People tend to think of addicts as people who are hooked on some type of drug or substance. Only in the last 10 years has the idea that someone could become addicted to a habit been received as possible. Gambling addictions and drug addictions are similar in many ways. As with drug addicts, gambling addicts share several of the same tendencies such as impulsive and reward-seeking behaviors. Both types of addicts experience withdrawal when not engaging in use/activity, and these similarities have caused experts to reconsider the definition of addiction as “repeatedly pursuing a rewarding experience despite serious repercussions”.
Cognitive therapy has proven to be an effective way to combat gambling addictions, as it teaches patients to resist urges, bad habits, and triggering environments. Unfortunately, 80% of people who suffer from gambling addictions fail to seek treatment. Of the 20% that do, 75% return to a casino or gambling hall and fail to recover from their addiction.
Many people suffer from an addiction to gambling in silence. They are fearful to have anyone they love find out about their addiction because they think that they will not be trusted and will be judged. If you think that someone you love is suffering from a gambling addiction, use the following guide to learn a few telltale signs that may help you determine if your suspicions are correct. Below are 5 signs that your loved one may be suffering from a gambling addiction.
1. Money Being Hidden
Someone suffering from a gambling addiction will often hide money. They may be hiding money that they have won and don’t know how to account for, or they may be hiding money so that they can have it readily available for the next time that they want to gamble. Look through books, under lamps, in between cushions, and in any small spaces where someone may want to hide something to see if your loved one is hiding money from you.
2. Money Disappearing Unexpectedly
Someone who is addicted to gambling has a compulsion to gamble that they cannot explain. Winning big gives them a high, and losing tempts them to keep playing until they score a win. They think about it night and day, and will take things from others in order to be able to gamble when they want to. If you have noticed money suddenly go missing without any clue as to where it has gone, your loved one may have stolen it from you.
Take close inventory of the money that you have on hand, make a mark on each bill, and check it regularly. If you notice that any of your money has gone missing, ask your loved one to spot you some cash or simply look through their wallet to see if the marked bills are in it. If so, you know they have been stealing from you. Gambling addicts might even steal household items and possessions, pawn them off, and use the money to gamble.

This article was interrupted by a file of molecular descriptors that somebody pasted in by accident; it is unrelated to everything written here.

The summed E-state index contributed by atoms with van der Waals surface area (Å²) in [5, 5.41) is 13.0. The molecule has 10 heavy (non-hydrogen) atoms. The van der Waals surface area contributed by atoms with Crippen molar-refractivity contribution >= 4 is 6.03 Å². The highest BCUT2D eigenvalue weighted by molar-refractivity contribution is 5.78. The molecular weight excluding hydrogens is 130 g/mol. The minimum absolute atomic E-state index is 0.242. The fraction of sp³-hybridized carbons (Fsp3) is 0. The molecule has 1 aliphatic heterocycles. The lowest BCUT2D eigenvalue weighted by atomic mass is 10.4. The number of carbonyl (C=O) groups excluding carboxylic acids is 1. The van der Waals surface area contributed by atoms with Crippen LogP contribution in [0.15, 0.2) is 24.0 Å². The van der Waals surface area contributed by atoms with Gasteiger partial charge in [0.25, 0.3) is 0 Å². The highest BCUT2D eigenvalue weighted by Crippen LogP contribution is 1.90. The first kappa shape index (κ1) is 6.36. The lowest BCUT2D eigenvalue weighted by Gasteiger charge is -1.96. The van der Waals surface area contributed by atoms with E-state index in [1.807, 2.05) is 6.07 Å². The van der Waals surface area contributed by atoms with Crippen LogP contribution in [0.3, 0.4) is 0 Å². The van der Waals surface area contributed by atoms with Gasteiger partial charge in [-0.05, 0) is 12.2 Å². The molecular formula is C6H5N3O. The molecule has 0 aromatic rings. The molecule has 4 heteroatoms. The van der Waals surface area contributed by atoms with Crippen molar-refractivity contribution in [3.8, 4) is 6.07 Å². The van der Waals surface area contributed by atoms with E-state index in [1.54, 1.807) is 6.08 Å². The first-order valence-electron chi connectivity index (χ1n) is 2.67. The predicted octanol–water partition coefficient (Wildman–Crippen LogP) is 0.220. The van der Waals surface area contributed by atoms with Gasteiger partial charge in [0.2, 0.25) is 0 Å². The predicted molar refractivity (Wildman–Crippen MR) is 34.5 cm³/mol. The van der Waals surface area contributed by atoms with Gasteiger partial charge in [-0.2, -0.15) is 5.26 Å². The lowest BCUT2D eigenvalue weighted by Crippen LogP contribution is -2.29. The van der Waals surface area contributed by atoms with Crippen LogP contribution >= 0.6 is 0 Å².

3. Staying Out All Hours of the Night
When someone is gambling, they often lose track of the time. They get so caught up in the game that they don’t even realize that hours have passed since they sat down at the table to start playing. If your loved one has started staying out all hours of the night with no explanation for where they have been, they may have a gambling addiction. Casinos are generally open 24/7, which makes it easy for addicts to get caught up in the game and play for hours and hours on end. Additionally, most casinos don’t have windows or visible clocks. Venues do this intentionally so people lose track of time and play for much longer than they would have if they knew it was 4 o’clock in the morning, or looked out a window and realized the sun was coming up.
4. Unexplainable Stress and Anxiety
Someone who gambles frequently and owes money to a lot of people will often seem on edge and uneasy. They never know when people will come to collect the money that is owed, and this can cause a lot of stress and anxiety. If your loved one has started to become very jumpy and is on the edge most of the time, they may have racked up a gambling debt. Try to ask them why they’re feeling uneasy. If they are demonstrating other signs of a gambling addiction, and seem closed off or embarrassed to share the reason for their stress, they may be suffering from this issue and do not know how to get help or help themselves.
5. Associating with New People
Gambling addiction can cause someone to start to hang out with people that they may have never hung out with before. This is because they like to surround themselves with other gamblers so that they can do it together. This helps them to feel as though what they are doing is acceptable and can help to diminish some of the guilt that they may feel. Think about it: if a group of people is engaging in the same activity as you, that activity becomes more normalized in your brain and causes you to rationalize behavior that would otherwise be seen as negative or bad.
If you feel that you have a loved one who is suffering from a gambling addiction, it’s important to support them and help them get assistance to overcome their addiction. They may need to go to rehab if the cause of their gambling is due to other conditions such as a co-occurring addiction or depression, which can be common among gamblers. If the addiction isn’t too severe, working with a support group to learn how to battle their addiction in a positive way may be enough to help them recover.
Arizona Addiction Recovery Center offers cognitive therapy programs and treats a wide range of conditions and addictions, both in individual and group settings. If you think that you or a loved one might benefit from the help of our services, call us today at 602.346.9130.
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